- What can hate speech policies learn from a philosophical analysis of harmful speech?
- How can ordinary users counteract hate speech online? What are the most promising counterspeech strategies on social media?
- Can social media platforms give disempowered speakers a voice and thus provide new means to resist, rather than bolster, social oppression?
- Can gender identities, and social identities more broadly, be negotiated online?
- What is the role of digital memories in the process of identity construction?
- What are the consequences of storing and sharing memories online for the way we make sense of ourselves through our past?
- Should digital memories be trusted? Are online platforms and digital devices reliable repositories of our past?
- How can we coherently piece together our digital and nondigital memories?
- Has digital innovation changed the way people see their present and future?
- What are the ethical consequences of such innovations?
- Can they change our perception of our moral and political identity?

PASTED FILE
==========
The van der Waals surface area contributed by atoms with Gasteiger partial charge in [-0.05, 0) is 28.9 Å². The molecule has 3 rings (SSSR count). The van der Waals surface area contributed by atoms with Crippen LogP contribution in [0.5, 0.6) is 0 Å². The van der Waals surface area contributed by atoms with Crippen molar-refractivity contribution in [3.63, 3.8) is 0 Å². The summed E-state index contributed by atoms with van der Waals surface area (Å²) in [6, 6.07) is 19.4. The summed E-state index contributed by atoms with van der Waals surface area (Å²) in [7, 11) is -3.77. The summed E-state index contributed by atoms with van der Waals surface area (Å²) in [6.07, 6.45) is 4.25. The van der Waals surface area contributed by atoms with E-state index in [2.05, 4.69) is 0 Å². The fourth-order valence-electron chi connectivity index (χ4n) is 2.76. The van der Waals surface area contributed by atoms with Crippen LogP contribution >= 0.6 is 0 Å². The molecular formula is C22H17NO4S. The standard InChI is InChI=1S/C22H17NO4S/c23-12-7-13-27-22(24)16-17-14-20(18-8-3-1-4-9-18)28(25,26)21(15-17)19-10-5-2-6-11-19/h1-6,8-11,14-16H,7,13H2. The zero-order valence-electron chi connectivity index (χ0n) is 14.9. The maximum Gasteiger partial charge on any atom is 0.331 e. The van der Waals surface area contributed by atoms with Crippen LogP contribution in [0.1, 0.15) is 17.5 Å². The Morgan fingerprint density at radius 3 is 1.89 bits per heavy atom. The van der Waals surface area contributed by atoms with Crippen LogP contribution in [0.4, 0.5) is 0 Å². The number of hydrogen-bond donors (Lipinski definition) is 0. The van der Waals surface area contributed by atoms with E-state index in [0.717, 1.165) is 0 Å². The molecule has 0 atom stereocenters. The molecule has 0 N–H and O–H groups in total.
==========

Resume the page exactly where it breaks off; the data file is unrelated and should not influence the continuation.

- How do they impact our moral and public interaction with others?
- Some recent scandals such as the Cambridge Analytica case deeply influenced public opinion. How can data misuses impact democratic processes?
- Do social media – though the polarization of opinions, the constitution of filter bubbles, and of echo chamber – represent a novel threat to public discourse and deliberation?
- Can they have a positive impact on social opinion?
- How does the use of digital technologies impact individual rights?
- How to cope with the so-called gender digital divide? Which is the therapy against the risk of artificial intelligences excluding minorities and amplifying the prejudices already present in society?
- What kind of political actions should the European Union pursue to guarantee the protection of its citizens’ interests?